The varying stakeholders were chosen because each group has values which seem important. For example, the physician is concerned with patient safety and quality care delivery; whereas organizational commissioning managers are concerned with system efficiencies at a low cost of operational cost. By involving the stakeholders, the negative perceptions and doubts about telehealth technology will be addressed; and could result to changes of ideas position from negative grounds to a neutral one.

Evidence

Steps 6 and 7: Internal and external search for evidence

 Four patterns of nursing research evidence influenced the internal search for evidence. This includes empirical evidence which is based on scientific research; ethical evidence based on nurse’s perception, cultural competency and preferences; personal evidence and aesthetic evidence. Empirical evidence indicates that two thirds of the healthcare providers are not willing to integrate telehealth care due to uncertainty on assessing patient’s suitability, and the difficulty in prediction of the patient’s response to the technology (concerns of depression and anxiety). Again, there is limited data which is relevant to telehealth patient outcomes coupled with the mixed published evidence reduced the acceptance of the new trend.  Ethical evidence is discerned through limited referral, implying that only the patients of certain economic status can enjoy the privileges. There are also concerns on impact of the technology on nurse’s roles especially with the sharing of care delivery with the patient.  These evidences highlight the absence of shared visions and telehealth rationale, thus the heightened resistance among the CHF care providers (American Nurses Association, 2010).

The external evidence search includes the legislation and standards.  For instance, the public health insurance policies are emphasizing hospital to minimize the rates or re-admission and re-hospitalization. Again, World Health Organization has outlined standards for telemedicine. The importance of telemedicine in ensuring that patient’s safety and quality of care is delivered.

Steps 8 and 9: Summarize the evidence

Analysis of data generated from Veterans Health Administration (VHA) on Home Telehealth program indicated a 25% reduction in length of hospitalization days and 19% less re-admissions. Data generated from the Center for Connected Health (CCH) program which has been offering cardiovascular patients care intervention indicates 84.7% success in CHF management while undertaking the program. Another remote monitoring program I Ontario Telemedicine Network which had 800 patients with CHF indicated 65% reduction in hospital admission and 72% reduction on emergency visits (American Psychological Association, 2010).

Lawton (2010) acknowledges the importance of telehealth technology. However, the prevailing barriers impede successful integration of new trend in the healthcare sector. Paul and colleagues (2010) evaluations produces comparable results. This includes 27.1% readmission reduction and reduction of ER visits by 38.3%. The study concludes by pinpointing cost effectiveness as the key challenge for the program implementation in most healthcare settings.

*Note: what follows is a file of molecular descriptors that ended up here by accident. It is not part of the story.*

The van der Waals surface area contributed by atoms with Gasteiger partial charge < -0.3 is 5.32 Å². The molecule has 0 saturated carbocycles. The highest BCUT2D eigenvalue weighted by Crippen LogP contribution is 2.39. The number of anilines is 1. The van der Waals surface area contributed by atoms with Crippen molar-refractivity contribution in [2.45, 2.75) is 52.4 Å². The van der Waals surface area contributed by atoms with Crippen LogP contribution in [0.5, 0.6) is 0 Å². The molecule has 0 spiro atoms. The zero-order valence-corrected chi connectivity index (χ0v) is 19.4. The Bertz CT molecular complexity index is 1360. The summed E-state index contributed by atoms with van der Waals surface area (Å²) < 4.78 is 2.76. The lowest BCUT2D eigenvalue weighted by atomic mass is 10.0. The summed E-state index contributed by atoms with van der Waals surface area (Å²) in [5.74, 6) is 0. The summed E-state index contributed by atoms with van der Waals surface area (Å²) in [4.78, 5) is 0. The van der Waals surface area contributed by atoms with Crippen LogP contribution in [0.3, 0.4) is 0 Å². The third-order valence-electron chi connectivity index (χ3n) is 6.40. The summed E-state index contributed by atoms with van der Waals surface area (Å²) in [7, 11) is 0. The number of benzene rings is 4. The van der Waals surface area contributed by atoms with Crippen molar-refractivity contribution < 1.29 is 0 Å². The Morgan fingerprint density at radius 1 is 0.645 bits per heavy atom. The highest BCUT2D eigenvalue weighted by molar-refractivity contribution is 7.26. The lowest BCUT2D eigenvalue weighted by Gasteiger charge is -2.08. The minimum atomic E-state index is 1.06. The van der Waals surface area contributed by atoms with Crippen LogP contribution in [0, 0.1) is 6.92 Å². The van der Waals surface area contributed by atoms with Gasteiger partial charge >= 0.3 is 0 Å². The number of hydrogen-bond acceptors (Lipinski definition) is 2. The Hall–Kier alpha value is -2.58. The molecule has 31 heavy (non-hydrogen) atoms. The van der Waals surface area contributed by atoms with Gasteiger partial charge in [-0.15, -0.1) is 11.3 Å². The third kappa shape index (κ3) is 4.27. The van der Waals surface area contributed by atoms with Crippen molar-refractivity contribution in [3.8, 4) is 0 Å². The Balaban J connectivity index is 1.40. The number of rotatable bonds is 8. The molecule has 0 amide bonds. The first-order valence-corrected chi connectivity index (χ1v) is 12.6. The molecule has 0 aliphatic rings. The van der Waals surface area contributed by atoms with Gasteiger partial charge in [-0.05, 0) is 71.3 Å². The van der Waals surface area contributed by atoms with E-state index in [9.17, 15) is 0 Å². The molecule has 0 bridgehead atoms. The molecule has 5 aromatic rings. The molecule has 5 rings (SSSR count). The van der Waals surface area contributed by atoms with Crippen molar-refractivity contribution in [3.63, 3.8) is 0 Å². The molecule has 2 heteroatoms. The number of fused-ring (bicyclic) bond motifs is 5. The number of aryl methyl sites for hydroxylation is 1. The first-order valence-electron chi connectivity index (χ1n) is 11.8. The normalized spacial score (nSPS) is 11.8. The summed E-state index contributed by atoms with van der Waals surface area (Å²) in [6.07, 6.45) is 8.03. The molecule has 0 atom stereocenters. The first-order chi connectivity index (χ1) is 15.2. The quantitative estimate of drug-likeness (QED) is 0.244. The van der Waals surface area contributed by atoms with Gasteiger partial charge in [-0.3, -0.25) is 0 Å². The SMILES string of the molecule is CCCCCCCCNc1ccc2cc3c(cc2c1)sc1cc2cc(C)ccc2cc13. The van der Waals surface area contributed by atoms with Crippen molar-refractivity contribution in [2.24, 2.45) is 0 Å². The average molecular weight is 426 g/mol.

Baker and Colleagues (2010) evaluations on the role of telehealth in managing CHF disease indicated a 15% mortality rate reduction, and 18% ER visits reduction. Brewster and colleagues found out that increased staff resistance as the main barrier for integration of telehealth system. The paper recommends future research on cost effectiveness and nurse workload reduction.

Step 10: Recommendations for change

The largest challenge in the implementation of telehealth is staff resistance to change. The results indicated that staff acceptance is critical for telehealth to be integrated; and is a research area which has been largely neglected.  Until the innovation is viewed as better than or superior than conventional care, challenges on implementation will persist. In this case, it is not a question  of replacing  the technology face to  face with the conventional approach, but rather according the staff support demand which ensure that their skills are improved, which will further change judgment and knowledge.

Further translational research to ascertain the benefits of the innovation would be effective in overcoming the barriers. Where most of them focus on training; the training scope should be expanded to include ways to retain and to refine strong staff-patient interaction and training on equipment use. These processes will empower staff; that in turn will empower the patients. The computer based hybrid models should entail staff training, lessons on home monitoring, and access to specialist and in person patient care which will change nurse’s perception on telehealth.

Translation

Steps 11, 12, and 13: Action plan

A computer based training module will be implemented. This module will contain all the hospital policies and protocols regarding evidence based practice. The exact model is the Continuous Quality model; FOCUS-PDSA. The action steps include (Dearholt &Dang, 2012):

Step 1: Find the underlying root for telehealth resistance by the staff

Step 2: Organizing committee and relevant stake holders to preside over the identified barriers

Step 3: Analysis and clarification of the underlying concepts

Step 4: Understanding the barriers and analyzing the discrepancies

Step 5: Recommendation of solution: Computerized training model

Step 6: Implementation of the solution recommended

Step 7: Evaluation of the outcome.

Steps 14 and 15: Evaluating outcomes